This is a great Christmas science activity or for World Book Day to sit alongside reading The Gingerbread Man or Hansel and Gretel.

It’s also a brilliant Christmas baking STEM challenge! Challenge your friends to make a house and test to see whose is the strongest!

Gingerbread house STEM Challenge - this would be great for a Christmas STEM Challenge too.

If you don’t fancy baking the gingerbread an easier idea is to use square biscuits in a tent like shape.

gingerbread house for a science experiment.

Ask the children to make predictions drawing on existing knowledge as to which substance will hold the house together most effectively.

This is also a great activity for practising designing a fair test and carrying our correct experimental procedures.

How to make a Gingerbread House

Gingerbread House

Gingerbread pieces

Icing sugar / marshmallow fluff / royal icing / liquid glucose

Sweets

Investigation Instructions

The easiest way to do this is to bake a thin sheet of gingerbread and use cutters to cut immediately after taking out of the oven. This ensures all the pieces are exactly the same size.

We used two squares and two smaller rectangles, but you could use any shape you wanted.

Build a gingerbread house for each type of sticky substance you are testing. Try to use a similar amount for each wall on each house.

Leave overnight to harden.

Image taken from Snackable Science

Gingerbread houses, made for a science experiment testing which materials are best to stick them together. #Scienceforkids #funscience #kitchenscience

Factors to keep constant

Size of gingerbread pieces

Amount of sticky substance used

Time left to harden

Type of sticky substance

How to test for strength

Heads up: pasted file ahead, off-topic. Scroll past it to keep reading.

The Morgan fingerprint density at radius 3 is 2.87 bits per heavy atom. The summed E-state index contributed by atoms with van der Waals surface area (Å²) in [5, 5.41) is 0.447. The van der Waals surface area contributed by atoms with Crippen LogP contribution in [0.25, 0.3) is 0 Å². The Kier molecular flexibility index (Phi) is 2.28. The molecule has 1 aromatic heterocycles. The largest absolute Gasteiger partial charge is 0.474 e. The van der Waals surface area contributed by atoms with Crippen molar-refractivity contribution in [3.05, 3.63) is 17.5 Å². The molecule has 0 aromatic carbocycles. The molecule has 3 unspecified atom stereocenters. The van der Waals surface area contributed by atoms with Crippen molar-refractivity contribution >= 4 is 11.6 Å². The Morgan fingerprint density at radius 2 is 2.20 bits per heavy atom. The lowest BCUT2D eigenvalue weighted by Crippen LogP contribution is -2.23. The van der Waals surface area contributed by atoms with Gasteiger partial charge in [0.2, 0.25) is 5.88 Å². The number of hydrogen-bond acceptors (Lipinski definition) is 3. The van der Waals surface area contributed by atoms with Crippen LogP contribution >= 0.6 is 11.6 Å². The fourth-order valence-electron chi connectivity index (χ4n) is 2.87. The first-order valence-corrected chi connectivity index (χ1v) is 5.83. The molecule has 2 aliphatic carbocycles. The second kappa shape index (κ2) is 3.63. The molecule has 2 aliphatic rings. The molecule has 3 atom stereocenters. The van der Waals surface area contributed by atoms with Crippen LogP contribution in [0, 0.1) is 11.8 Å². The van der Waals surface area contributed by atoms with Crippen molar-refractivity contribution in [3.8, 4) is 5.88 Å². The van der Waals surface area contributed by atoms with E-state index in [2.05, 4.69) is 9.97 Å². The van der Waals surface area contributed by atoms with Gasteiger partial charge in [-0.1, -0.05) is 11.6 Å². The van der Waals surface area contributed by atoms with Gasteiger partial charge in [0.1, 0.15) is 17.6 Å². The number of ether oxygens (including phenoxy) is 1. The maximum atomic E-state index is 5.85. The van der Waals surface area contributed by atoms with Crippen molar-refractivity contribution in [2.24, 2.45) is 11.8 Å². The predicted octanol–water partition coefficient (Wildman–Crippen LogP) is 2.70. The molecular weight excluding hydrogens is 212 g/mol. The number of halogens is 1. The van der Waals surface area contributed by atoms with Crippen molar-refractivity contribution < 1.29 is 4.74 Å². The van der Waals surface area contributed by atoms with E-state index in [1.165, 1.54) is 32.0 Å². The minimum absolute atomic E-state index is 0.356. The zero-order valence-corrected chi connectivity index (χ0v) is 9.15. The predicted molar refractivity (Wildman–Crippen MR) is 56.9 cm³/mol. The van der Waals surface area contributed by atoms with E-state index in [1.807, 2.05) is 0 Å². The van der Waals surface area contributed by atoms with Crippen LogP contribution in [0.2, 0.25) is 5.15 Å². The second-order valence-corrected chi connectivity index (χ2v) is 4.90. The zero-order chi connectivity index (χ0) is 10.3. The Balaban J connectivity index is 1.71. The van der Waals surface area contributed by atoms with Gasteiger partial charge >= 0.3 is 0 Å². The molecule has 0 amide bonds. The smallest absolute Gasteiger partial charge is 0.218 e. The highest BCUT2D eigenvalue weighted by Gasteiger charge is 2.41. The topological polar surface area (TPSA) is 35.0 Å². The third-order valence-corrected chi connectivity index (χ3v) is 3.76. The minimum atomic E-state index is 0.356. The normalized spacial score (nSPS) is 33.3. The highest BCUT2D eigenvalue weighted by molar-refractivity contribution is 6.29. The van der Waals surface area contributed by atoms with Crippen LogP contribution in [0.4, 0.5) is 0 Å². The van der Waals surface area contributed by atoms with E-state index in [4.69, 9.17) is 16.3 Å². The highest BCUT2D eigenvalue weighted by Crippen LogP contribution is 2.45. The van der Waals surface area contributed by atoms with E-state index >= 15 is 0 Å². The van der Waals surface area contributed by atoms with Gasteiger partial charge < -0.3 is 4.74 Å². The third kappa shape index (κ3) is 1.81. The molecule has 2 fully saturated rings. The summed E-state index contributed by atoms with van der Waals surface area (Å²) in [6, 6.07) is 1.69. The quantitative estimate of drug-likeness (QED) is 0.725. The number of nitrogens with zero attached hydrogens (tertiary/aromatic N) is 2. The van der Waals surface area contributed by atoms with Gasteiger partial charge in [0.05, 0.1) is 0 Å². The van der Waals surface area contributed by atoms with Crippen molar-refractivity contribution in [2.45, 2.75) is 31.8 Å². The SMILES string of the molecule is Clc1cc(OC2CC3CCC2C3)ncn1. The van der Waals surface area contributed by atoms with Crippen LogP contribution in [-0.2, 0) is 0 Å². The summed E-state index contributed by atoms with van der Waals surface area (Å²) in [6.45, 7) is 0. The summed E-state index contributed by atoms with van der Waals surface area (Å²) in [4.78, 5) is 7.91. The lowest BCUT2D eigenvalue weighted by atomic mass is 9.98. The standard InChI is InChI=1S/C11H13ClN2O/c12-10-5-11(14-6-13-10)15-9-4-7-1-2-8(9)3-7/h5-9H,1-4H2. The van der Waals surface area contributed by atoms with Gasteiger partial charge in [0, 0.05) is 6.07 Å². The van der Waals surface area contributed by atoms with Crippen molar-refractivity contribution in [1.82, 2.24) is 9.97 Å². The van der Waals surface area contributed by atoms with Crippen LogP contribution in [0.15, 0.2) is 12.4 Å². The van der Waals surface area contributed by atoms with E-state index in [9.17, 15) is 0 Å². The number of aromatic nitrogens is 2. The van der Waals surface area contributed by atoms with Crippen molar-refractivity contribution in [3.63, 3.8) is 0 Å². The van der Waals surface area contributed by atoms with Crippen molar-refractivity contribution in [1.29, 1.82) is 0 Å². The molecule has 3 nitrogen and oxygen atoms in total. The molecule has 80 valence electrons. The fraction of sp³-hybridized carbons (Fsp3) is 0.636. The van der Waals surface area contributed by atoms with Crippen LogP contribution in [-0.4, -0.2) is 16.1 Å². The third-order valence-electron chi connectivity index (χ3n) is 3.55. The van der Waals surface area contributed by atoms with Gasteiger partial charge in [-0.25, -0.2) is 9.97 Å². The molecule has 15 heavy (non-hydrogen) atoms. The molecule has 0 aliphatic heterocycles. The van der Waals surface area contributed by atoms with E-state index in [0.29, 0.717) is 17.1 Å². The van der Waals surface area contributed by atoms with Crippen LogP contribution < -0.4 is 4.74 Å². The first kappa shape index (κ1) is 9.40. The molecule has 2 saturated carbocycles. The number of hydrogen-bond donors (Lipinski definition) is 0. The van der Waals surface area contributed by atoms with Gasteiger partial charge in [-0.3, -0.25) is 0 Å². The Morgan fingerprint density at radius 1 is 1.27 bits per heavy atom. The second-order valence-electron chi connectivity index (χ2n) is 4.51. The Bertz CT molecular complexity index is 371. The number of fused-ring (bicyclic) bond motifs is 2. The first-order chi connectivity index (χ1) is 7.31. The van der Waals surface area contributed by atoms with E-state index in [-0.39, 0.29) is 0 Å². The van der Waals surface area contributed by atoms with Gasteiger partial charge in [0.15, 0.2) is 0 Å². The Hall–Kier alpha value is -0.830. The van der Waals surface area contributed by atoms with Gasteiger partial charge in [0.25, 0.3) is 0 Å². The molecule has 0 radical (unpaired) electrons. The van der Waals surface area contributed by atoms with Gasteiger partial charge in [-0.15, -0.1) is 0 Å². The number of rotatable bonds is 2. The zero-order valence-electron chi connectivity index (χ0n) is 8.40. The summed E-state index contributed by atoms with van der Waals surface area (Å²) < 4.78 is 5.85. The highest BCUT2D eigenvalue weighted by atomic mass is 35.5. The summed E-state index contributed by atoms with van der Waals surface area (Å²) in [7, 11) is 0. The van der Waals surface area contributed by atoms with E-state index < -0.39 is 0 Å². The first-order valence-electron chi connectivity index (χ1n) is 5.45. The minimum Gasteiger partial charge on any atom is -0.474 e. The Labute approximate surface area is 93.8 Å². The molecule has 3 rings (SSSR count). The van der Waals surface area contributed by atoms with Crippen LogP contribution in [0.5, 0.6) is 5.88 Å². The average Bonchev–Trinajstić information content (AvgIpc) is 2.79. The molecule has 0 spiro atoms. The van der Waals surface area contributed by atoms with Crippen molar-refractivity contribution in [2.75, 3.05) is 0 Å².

Pick up the house and see if it stays intact.

Roll a marble or small ball at the house. Does it fall over?

Gingerbread house

Suitable for Key Stage 1 Science

Using observations to suggest answers to questions

Performing simple tests

Using scientific language to answer a question describing how to carry out a fair test.

If you don’t want to bake, try using three rectangular biscuits. You could even give them to friends as gifts. 

Biscuit houses inspired by the lovely Red Ted Art.

Easy biscuit houses for Christmas

More Science for Kids

If you liked this idea we’ve got LOTS more kitchen science experiments to share.

You might also like our Kitchen Science Bake OFF!!

Another idea is to add some edible glass to your gingerbread house. The easiest way to do this is to cut out a window shape before baking and place a clear mint or two inside. The mint will melt and look like a window!

test different sticky materials to investigation which hold a gingerbread house together the best #kitchenscience #scienceforkids #christmasscience #gingerbreadhouse

Images taken from Snackable Science which is full of awesome edible experiments for kids!

amzn_assoc_placement = “adunit0”;
amzn_assoc_search_bar = “true”;
amzn_assoc_tracking_id = “mummummum-20”;
amzn_assoc_ad_mode = “manual”;
amzn_assoc_ad_type = “smart”;
amzn_assoc_marketplace = “amazon”;
amzn_assoc_region = “US”;
amzn_assoc_title = “My Amazon Picks”;
amzn_assoc_linkid = “7b8f899dc34fd9abfcb5a1e86e797ae7”;
amzn_assoc_asins = “1624148220,1624145248,B00B1O7QU6,B005DPWECE”;

Affiliate links

The post How strong is a gingerbread house appeared first on Science Experiments for Kids.

Originally posted at Science Sparks